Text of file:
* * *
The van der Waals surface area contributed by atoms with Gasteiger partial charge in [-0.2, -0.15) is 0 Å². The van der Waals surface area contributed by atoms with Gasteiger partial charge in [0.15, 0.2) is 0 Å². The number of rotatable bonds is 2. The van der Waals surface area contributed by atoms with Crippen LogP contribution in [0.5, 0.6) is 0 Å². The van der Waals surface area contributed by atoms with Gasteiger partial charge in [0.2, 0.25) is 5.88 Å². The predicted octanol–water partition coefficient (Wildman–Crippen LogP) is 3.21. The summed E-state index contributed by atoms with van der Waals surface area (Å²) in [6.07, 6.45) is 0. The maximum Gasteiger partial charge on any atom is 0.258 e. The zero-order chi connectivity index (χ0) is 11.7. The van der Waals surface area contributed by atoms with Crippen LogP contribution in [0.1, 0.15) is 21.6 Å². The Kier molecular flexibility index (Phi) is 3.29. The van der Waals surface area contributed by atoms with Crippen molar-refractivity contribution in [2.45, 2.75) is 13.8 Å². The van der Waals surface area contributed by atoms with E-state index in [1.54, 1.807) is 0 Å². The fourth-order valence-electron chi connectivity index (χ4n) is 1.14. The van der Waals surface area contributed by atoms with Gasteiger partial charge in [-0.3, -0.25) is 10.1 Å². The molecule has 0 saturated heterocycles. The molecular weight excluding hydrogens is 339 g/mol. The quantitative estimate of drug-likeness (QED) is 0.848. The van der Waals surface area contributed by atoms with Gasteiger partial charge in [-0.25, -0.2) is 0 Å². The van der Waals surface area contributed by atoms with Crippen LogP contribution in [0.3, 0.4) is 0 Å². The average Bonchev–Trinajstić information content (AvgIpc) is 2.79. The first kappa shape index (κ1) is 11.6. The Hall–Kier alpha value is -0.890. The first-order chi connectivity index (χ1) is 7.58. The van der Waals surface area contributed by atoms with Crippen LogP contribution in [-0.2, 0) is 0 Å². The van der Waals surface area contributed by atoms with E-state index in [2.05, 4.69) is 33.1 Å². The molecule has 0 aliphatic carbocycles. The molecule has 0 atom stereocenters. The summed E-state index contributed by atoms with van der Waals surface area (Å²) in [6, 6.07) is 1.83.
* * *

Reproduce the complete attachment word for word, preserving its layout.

The van der Waals surface area contributed by atoms with Gasteiger partial charge in [-0.2, -0.15) is 0 Å². The van der Waals surface area contributed by atoms with Gasteiger partial charge in [0.15, 0.2) is 0 Å². The number of rotatable bonds is 2. The van der Waals surface area contributed by atoms with Crippen LogP contribution in [0.5, 0.6) is 0 Å². The van der Waals surface area contributed by atoms with Gasteiger partial charge in [0.2, 0.25) is 5.88 Å². The predicted octanol–water partition coefficient (Wildman–Crippen LogP) is 3.21. The summed E-state index contributed by atoms with van der Waals surface area (Å²) in [6.07, 6.45) is 0. The maximum Gasteiger partial charge on any atom is 0.258 e. The zero-order chi connectivity index (χ0) is 11.7. The van der Waals surface area contributed by atoms with Crippen LogP contribution in [0.1, 0.15) is 21.6 Å². The Kier molecular flexibility index (Phi) is 3.29. The van der Waals surface area contributed by atoms with Crippen molar-refractivity contribution in [2.45, 2.75) is 13.8 Å². The van der Waals surface area contributed by atoms with E-state index in [1.54, 1.807) is 0 Å². The fourth-order valence-electron chi connectivity index (χ4n) is 1.14. The van der Waals surface area contributed by atoms with Gasteiger partial charge in [-0.3, -0.25) is 10.1 Å². The molecule has 0 saturated heterocycles. The molecular weight excluding hydrogens is 339 g/mol. The quantitative estimate of drug-likeness (QED) is 0.848. The van der Waals surface area contributed by atoms with Gasteiger partial charge in [-0.25, -0.2) is 0 Å². The van der Waals surface area contributed by atoms with Crippen LogP contribution in [0.3, 0.4) is 0 Å². The average Bonchev–Trinajstić information content (AvgIpc) is 2.79. The first kappa shape index (κ1) is 11.6. The Hall–Kier alpha value is -0.890. The first-order chi connectivity index (χ1) is 7.58. The van der Waals surface area contributed by atoms with Crippen LogP contribution in [-0.2, 0) is 0 Å². The van der Waals surface area contributed by atoms with E-state index in [2.05, 4.69) is 33.1 Å². The molecule has 0 aliphatic carbocycles. The molecule has 0 atom stereocenters. The summed E-state index contributed by atoms with van der Waals surface area (Å²) in [6, 6.07) is 1.83.